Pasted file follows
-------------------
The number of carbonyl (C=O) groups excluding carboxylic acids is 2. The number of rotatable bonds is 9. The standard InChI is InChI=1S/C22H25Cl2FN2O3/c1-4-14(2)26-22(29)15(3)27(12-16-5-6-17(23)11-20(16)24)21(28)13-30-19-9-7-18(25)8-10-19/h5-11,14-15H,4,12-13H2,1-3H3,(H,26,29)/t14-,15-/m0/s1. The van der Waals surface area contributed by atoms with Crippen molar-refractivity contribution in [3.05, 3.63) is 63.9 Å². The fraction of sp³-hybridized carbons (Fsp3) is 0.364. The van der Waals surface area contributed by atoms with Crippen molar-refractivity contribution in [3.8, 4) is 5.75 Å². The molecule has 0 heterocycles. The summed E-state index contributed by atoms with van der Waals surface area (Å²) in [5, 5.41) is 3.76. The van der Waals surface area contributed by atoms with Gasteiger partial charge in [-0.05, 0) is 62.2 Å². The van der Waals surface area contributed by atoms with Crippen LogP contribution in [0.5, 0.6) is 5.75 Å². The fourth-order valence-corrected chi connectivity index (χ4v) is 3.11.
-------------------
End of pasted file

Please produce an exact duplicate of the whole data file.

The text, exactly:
The number of carbonyl (C=O) groups excluding carboxylic acids is 2. The number of rotatable bonds is 9. The standard InChI is InChI=1S/C22H25Cl2FN2O3/c1-4-14(2)26-22(29)15(3)27(12-16-5-6-17(23)11-20(16)24)21(28)13-30-19-9-7-18(25)8-10-19/h5-11,14-15H,4,12-13H2,1-3H3,(H,26,29)/t14-,15-/m0/s1. The van der Waals surface area contributed by atoms with Crippen molar-refractivity contribution in [3.05, 3.63) is 63.9 Å². The fraction of sp³-hybridized carbons (Fsp3) is 0.364. The van der Waals surface area contributed by atoms with Crippen molar-refractivity contribution in [3.8, 4) is 5.75 Å². The molecule has 0 heterocycles. The summed E-state index contributed by atoms with van der Waals surface area (Å²) in [5, 5.41) is 3.76. The van der Waals surface area contributed by atoms with Gasteiger partial charge in [-0.05, 0) is 62.2 Å². The van der Waals surface area contributed by atoms with Crippen LogP contribution in [0.5, 0.6) is 5.75 Å². The fourth-order valence-corrected chi connectivity index (χ4v) is 3.11.